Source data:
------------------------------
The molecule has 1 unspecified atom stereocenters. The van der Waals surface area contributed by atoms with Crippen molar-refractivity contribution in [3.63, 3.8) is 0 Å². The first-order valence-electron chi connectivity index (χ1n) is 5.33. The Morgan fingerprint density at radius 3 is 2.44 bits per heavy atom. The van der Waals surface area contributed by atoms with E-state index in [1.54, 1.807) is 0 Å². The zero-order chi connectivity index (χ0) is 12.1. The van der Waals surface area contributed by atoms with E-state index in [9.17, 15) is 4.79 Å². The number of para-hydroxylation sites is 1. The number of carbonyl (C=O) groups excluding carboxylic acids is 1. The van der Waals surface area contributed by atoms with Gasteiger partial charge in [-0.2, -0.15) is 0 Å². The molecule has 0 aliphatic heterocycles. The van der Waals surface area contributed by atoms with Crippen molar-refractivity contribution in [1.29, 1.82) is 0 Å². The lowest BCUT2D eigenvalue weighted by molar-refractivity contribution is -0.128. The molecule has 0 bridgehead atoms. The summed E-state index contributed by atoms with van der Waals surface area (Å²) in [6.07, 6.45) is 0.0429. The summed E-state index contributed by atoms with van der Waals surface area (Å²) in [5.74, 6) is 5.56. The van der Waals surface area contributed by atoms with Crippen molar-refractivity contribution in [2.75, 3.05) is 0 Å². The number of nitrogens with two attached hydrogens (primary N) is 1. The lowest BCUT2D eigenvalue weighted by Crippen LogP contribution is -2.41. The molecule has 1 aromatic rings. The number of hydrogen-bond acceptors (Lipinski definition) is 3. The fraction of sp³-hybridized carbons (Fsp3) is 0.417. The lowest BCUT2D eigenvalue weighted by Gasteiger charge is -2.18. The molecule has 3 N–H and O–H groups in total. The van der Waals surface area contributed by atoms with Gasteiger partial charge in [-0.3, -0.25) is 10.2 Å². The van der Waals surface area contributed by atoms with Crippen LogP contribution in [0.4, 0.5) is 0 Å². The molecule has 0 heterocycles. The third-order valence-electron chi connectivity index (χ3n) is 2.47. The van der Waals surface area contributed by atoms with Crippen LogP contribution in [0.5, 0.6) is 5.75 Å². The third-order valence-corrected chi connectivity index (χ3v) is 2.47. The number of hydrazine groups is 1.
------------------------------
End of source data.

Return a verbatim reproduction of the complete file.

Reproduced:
The molecule has 1 unspecified atom stereocenters. The van der Waals surface area contributed by atoms with Crippen molar-refractivity contribution in [3.63, 3.8) is 0 Å². The first-order valence-electron chi connectivity index (χ1n) is 5.33. The Morgan fingerprint density at radius 3 is 2.44 bits per heavy atom. The van der Waals surface area contributed by atoms with E-state index in [1.54, 1.807) is 0 Å². The zero-order chi connectivity index (χ0) is 12.1. The van der Waals surface area contributed by atoms with E-state index in [9.17, 15) is 4.79 Å². The number of para-hydroxylation sites is 1. The number of carbonyl (C=O) groups excluding carboxylic acids is 1. The van der Waals surface area contributed by atoms with Gasteiger partial charge in [-0.2, -0.15) is 0 Å². The molecule has 0 aliphatic heterocycles. The van der Waals surface area contributed by atoms with Crippen molar-refractivity contribution in [1.29, 1.82) is 0 Å². The lowest BCUT2D eigenvalue weighted by molar-refractivity contribution is -0.128. The molecule has 0 bridgehead atoms. The summed E-state index contributed by atoms with van der Waals surface area (Å²) in [6.07, 6.45) is 0.0429. The summed E-state index contributed by atoms with van der Waals surface area (Å²) in [5.74, 6) is 5.56. The van der Waals surface area contributed by atoms with Crippen molar-refractivity contribution in [2.75, 3.05) is 0 Å². The number of nitrogens with two attached hydrogens (primary N) is 1. The lowest BCUT2D eigenvalue weighted by Crippen LogP contribution is -2.41. The molecule has 1 aromatic rings. The number of hydrogen-bond acceptors (Lipinski definition) is 3. The fraction of sp³-hybridized carbons (Fsp3) is 0.417. The lowest BCUT2D eigenvalue weighted by Gasteiger charge is -2.18. The molecule has 3 N–H and O–H groups in total. The van der Waals surface area contributed by atoms with Gasteiger partial charge in [-0.3, -0.25) is 10.2 Å². The van der Waals surface area contributed by atoms with Crippen LogP contribution in [0.4, 0.5) is 0 Å². The molecule has 0 heterocycles. The third-order valence-electron chi connectivity index (χ3n) is 2.47. The van der Waals surface area contributed by atoms with Crippen LogP contribution in [0.5, 0.6) is 5.75 Å². The third-order valence-corrected chi connectivity index (χ3v) is 2.47. The number of hydrazine groups is 1.